Is your workload increasing? Does your job make your wrists ache all night, or put you at risk for cancer, or heatstroke?

Do you get some autonomy in how you approach your tasks? If you work with the public and they treat you disrespectfully, are you required to smile?

If you can build an organization that tackles these questions, people will flock to join—open shop or not. The unions that build power in open-shop America will be the ones that fight hard on workplace issues their members care about, and where large numbers of rank-and-file members take on their own fights.

To become this kind of organization, many of our unions need a serious overhaul, a transformation from bottom to top.


Unfortunately, some union leaders aren’t interested in building this kind of militant, member-run organization. They may find the idea threatening to their own little fiefdoms. In those cases, running for office to replace them has to be part of the solution.

That’s why the most influential strikes of my lifetime—by UPS Teamsters in 1997, Chicago Teachers in 2012, and Verizon workers in 2016—were all built on top of fights for union democracy.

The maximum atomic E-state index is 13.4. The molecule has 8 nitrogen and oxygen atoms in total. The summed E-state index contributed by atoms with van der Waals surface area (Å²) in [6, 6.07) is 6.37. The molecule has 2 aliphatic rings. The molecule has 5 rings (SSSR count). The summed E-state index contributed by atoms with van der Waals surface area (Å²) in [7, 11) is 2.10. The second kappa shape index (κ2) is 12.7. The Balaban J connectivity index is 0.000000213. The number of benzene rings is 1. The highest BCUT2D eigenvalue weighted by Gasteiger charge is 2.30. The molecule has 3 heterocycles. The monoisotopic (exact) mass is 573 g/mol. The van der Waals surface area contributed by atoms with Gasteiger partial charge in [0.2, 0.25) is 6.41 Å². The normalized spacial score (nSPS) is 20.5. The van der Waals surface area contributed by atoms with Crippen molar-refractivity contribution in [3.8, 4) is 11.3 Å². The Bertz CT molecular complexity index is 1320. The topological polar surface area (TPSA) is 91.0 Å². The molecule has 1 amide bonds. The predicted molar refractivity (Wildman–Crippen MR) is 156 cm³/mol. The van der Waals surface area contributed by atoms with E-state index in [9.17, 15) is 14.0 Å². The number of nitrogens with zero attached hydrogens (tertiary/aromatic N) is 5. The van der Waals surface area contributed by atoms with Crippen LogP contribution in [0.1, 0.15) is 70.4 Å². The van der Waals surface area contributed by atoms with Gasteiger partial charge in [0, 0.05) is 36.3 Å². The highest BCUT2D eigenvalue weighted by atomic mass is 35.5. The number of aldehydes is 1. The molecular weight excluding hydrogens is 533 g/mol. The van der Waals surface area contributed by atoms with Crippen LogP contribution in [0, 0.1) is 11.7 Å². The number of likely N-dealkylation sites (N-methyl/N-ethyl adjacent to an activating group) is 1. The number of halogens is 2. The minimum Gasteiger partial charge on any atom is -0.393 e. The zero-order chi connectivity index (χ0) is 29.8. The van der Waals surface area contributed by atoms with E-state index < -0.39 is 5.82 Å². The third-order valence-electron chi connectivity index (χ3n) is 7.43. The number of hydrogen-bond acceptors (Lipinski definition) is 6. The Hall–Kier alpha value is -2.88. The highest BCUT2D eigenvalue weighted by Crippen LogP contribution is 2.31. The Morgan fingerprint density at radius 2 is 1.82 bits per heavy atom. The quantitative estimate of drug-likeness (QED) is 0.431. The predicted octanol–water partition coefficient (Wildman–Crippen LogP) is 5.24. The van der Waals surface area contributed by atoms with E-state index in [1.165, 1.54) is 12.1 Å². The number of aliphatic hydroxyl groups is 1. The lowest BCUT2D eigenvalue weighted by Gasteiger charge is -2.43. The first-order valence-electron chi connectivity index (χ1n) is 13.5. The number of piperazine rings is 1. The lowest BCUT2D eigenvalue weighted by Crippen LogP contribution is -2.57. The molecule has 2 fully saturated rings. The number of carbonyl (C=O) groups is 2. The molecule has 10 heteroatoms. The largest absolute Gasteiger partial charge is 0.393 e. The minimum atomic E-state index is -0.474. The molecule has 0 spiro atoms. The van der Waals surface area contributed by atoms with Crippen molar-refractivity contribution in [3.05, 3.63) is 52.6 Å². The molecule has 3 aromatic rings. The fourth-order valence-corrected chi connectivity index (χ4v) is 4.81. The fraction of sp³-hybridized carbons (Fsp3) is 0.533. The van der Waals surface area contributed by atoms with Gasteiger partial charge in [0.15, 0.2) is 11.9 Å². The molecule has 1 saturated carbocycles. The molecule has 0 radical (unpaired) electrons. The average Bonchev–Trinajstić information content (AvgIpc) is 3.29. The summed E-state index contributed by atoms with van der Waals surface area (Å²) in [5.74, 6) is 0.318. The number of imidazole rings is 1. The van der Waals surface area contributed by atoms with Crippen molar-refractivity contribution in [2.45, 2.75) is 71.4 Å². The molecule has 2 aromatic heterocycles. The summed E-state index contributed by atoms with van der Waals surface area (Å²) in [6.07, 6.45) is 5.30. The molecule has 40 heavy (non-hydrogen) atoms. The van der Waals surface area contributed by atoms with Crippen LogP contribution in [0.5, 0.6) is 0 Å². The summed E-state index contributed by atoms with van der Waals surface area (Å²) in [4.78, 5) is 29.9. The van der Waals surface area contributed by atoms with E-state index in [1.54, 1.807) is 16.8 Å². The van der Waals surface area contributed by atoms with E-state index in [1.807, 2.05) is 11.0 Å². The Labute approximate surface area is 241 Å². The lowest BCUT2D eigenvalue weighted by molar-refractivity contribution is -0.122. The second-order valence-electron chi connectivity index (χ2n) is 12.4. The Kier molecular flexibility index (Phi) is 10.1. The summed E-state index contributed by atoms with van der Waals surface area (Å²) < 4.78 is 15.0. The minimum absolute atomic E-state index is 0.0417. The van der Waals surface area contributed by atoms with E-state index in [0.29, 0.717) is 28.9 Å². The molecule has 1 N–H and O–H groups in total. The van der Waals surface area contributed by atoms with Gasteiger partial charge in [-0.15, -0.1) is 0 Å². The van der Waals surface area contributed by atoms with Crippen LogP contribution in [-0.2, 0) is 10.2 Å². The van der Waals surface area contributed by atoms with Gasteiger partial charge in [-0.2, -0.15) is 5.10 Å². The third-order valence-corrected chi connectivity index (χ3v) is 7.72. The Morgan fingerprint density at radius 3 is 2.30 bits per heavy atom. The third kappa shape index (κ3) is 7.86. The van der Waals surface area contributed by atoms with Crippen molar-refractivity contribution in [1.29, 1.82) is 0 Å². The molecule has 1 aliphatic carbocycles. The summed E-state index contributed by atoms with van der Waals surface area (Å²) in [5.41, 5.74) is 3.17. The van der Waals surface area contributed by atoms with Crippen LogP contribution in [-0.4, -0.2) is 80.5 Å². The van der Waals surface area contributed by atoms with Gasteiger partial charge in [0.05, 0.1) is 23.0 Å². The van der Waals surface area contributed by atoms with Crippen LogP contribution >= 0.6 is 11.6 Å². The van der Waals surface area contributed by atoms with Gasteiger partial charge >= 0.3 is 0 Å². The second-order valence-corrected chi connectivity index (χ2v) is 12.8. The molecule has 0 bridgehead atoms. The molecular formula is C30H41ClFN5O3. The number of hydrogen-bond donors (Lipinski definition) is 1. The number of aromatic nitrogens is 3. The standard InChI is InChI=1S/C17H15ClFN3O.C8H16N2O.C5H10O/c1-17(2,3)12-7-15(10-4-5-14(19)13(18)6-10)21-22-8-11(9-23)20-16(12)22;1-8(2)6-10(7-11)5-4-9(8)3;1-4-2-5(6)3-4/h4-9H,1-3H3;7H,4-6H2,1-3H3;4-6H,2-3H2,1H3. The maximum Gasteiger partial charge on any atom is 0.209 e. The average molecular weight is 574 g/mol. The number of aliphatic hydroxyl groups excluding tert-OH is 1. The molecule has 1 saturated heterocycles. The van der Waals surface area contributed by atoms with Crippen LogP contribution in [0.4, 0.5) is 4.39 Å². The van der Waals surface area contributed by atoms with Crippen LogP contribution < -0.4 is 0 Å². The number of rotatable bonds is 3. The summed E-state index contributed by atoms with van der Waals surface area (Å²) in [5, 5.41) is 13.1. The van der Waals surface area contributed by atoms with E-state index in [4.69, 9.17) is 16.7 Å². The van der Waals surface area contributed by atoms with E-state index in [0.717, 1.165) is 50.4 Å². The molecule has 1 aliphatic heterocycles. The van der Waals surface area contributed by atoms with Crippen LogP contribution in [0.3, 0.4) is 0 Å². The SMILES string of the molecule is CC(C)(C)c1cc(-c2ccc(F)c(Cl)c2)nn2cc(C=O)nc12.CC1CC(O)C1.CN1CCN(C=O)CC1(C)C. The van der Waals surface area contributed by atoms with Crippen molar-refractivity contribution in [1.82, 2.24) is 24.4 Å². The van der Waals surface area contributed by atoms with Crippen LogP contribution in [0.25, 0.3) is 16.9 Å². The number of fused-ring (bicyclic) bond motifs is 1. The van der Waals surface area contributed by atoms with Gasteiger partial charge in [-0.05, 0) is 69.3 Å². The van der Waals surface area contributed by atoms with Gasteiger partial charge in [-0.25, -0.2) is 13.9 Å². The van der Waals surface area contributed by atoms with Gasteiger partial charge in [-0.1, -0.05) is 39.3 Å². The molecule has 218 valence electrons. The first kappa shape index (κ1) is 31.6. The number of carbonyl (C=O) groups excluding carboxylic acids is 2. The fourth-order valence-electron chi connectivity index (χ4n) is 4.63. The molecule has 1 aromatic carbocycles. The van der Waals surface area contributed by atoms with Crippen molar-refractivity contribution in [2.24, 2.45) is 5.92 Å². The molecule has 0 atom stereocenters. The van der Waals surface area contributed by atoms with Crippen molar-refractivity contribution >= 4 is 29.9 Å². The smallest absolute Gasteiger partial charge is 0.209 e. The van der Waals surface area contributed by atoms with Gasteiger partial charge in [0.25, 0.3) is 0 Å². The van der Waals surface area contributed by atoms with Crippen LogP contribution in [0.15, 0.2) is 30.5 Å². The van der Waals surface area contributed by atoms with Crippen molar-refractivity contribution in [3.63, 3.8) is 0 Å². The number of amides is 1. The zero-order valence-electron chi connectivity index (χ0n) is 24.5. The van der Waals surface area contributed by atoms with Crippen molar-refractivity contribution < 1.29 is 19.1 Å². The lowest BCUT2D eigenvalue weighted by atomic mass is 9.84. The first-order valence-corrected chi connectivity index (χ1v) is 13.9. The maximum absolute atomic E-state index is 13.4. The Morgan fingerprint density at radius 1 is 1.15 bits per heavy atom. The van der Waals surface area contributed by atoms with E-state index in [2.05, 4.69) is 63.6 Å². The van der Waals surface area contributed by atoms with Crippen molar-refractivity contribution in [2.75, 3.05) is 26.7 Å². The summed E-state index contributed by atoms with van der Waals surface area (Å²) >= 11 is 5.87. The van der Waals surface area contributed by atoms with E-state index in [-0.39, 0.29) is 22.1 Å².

In Chicago, for instance, teachers fed up that their union was doing nothing to fight school closings formed a caucus and started doing it themselves. Soon their following far outstripped anything the union leadership had going.

Before and after they won office, the heart of their approach was engaging more and more members in taking action and devising strategy. The result was their electrifying 2012 strike—and all the other teacher insurgency it has helped inspire, including this year’s wave.

It was only after organizing a sickout at her school this year that Arizona teacher Kassandra Dominguez decided to join the union. She and other teachers had hesitated before, out of fear: “Would a union be able to protect us, since we are a right-to-work state?”

Those doubts make sense. Why would you stick your neck out to join an organization unless you’re convinced it has power? Unions prove themselves through deeds, not words—so it’s a big mistake to focus your union’s Janus prep on refining the sales pitch for membership.

What boosted the confidence of Dominguez and many others like her was a direct experience of collective action. To grow, unions need to come through to support bottom-up initiatives like these—and foster many more of them.

A version of this article appeared in Labor Notes #469. Don't miss an issue, subscribe today.
Alexandra Bradbury is the editor of Labor